War in Ukraine: What you need to know

The latest: Russia fired at least 85 missiles on at least six major cities in Ukraine on November 15, in one of the most widespread attacks of the war so far. The strikes came just hours after Ukrainian President Volodymyr Zelensky, speaking by video link, presented a 10-point peace plan to G-20 leaders at a summit in Indonesia. As in previous Russian missile attacks, critical civilian infrastructure appeared to be primary targets. Parts of several cities that were hit were left without electrical power on Tuesday afternoon.


George Packer

Anational mood disorder afflicts America, causing wild swings between mania and despair, superhuman exertion and bruised withdrawal. We overdo our foreign crusades, and then we overdo our retrenchments, never pausing in between, where an ordinary country would try to reach a fine balance. American exceptionalism has two faces, equally transfixed with a sense of specialness—one radiant with the nation’s unique beneficence, the other sunk in its unrivaled malignity. These extremes, confounding friends as well as enemies, are unrealistic and unsustainable.

Until the early hours of February 24, when Russian tank columns crossed the Ukrainian border and airborne troops targeted Kyiv, the United States was a chastened and declining superpower. The Biden administration seemed to have picked up where the Trump administration left off, accepting the harsh diagnosis of critics: After 20 years of failed wars, the age of intervention was over. Any thought of using force to transform other countries met the definition of insanity. A wave of recent books—Spencer Ackerman’s Reign of Terror: How the 9/11 Era Destabilized America and Produced Trump, Andrew Bacevich’s After the Apocalypse: America’s Role in a World Transformed, Samuel Moyn’s Humane: How the United States Abandoned Peace and Reinvented War, Luke Mogelson’s The Storm Is Here: An American Crucible—portrays a country so warped by endless war, white supremacy, and violence that its very nature now drives it to dominate and destroy. Ackerman concludes that it is “increasingly difficult to see America as anything more than its War on Terror.”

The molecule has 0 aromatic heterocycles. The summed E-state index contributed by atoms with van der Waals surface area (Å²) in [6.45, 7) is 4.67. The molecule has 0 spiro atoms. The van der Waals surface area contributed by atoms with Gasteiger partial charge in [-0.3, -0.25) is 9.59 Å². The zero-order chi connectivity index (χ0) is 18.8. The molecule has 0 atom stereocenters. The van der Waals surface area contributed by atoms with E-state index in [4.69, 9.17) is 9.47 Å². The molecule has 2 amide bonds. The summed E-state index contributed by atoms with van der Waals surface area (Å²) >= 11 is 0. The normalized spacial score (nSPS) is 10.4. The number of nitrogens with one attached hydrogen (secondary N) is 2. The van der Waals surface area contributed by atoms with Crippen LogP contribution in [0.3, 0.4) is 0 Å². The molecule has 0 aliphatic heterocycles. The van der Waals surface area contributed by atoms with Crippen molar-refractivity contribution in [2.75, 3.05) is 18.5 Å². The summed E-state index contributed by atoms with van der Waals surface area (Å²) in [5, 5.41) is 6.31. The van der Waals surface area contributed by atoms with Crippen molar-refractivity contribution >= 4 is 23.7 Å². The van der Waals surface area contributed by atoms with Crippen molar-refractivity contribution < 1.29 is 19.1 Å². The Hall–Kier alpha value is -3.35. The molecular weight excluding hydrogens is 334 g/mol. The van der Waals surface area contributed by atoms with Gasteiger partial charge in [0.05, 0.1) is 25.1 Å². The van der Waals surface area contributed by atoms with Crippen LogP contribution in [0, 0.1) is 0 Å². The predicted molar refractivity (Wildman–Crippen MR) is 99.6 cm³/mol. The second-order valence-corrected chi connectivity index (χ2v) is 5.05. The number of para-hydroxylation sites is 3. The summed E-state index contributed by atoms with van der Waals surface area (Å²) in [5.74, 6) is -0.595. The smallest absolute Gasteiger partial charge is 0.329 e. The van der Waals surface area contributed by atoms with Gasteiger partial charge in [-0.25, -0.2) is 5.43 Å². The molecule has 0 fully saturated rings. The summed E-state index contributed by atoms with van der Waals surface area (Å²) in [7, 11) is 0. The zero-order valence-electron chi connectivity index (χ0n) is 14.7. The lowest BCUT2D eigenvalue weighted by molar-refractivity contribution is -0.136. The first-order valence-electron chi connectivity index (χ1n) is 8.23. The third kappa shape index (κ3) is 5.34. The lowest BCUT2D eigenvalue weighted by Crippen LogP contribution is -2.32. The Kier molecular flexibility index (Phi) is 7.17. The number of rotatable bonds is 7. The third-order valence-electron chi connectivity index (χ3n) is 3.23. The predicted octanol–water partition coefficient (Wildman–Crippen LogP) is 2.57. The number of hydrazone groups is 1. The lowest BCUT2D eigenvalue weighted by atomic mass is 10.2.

The U.S. And China Are Now In An Economic War

Doug Bandow

The US is at economic war with China. No formal congressional declaration was necessary. However, the Biden administration has imposed draconian restrictions on Chinese access to semiconductor chips, while Congress has approved significant subsidies for the chip industry.